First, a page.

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Covering tragedy and disaster is on the plate of many journalists, especially if they’re based in the developing world.
But solutions can shine through the turmoil. Kavita Chandran, a consultant and journalism trainer at the Thomson Reuters Foundation in Singapore, believes that timing is key.
“It doesn’t mean that if there is news breaking, there’s a bomb blast happening, there’s floods happening, that you go looking for a solution at that point,” Chandran said.
“Breaking news is breaking news. A news feature is solutions journalism. When the dust settles and you go and find someone who’s making a difference and providing a solution… that is another story, a follow-up news story that you can do, to fight problem stories that you did about that particular incident.”
Chandran was addressing 25 participants at a recent webinar organised by the SIGNIS Asia Journalism Desk.
Chandran, an industry veteran who has worked at international news outlets including CNBC and Bloomberg, now spends her time training professional journalists at Reuters foundation.
She makes sure to push for solutions journalism, “largely because today’s world needs more positive news than negative.”
“I think we all are all sick and tired of negative news, and our profession has also made us quite cynical as we’ve gone along,” she quipped.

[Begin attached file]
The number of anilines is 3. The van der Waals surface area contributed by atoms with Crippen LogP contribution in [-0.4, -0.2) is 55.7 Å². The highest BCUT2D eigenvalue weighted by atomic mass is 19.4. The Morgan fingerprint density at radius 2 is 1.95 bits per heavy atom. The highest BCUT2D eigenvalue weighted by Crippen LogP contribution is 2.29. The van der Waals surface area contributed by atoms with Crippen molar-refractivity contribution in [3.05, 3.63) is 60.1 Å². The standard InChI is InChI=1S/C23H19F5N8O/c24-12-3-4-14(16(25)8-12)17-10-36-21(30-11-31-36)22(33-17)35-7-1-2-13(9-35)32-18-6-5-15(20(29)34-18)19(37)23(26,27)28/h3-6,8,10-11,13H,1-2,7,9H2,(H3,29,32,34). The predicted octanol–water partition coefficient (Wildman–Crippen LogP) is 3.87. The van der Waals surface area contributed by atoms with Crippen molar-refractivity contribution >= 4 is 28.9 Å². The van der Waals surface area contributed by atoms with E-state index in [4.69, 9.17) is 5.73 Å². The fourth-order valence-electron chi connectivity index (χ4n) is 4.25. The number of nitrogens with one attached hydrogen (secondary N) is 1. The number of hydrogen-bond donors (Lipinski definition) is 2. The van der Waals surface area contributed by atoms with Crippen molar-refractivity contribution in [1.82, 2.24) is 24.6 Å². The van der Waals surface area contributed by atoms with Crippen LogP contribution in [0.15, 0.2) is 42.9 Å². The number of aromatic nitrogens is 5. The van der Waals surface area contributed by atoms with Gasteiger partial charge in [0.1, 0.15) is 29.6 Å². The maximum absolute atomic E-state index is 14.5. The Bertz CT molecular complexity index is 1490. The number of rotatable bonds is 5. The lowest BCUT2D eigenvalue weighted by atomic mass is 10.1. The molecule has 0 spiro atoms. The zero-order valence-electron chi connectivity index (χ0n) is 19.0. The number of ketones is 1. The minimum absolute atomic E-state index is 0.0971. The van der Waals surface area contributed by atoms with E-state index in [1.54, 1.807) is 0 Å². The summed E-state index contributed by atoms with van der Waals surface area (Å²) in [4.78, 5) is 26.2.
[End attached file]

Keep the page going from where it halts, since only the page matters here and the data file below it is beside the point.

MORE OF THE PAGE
The numbers support her sentiment. A 2019 Reuters study on news fatigue found that more people were avoiding news around the world.
Some 58% of participants said that news negatively impacted their mood. Meanwhile, 40% said they didn’t feel they could do anything about negative news.
Readers are responding positively to positive news. Chandran noted that The New York Times has created a section titled ‘Fixes’. BBC has ‘People Fixing the World’. The Boston Globe has ‘Things That Work’, while The Guardian has ‘The Upside’.
“We’re talking about big newsrooms that have realised that money is coming in from all these impressions and views and clickthroughs we are getting, because readership has increased for positive news,” she said.
Still, the future of journalism will likely differ from what many professionals are comfortable with.
While teaching a course at a university, Chandran learned that most of her students got their news from TikTok and Instagram. Adapting to these needs is crucial for the survival of newsrooms.
However good old-fashioned journalism – which has investigation as its centerpiece – has its place even with young audiences, Chandran believes.
“There are always limitations to a solution-based approach, whether it’s an NGO that’s trying to tackle climate change, whether it’s a startup who is providing some sort of agri-technology for a remote (community).
“Find out what is the limitation? What still needs to be improved? In other words, you are investigating that solution,” she said.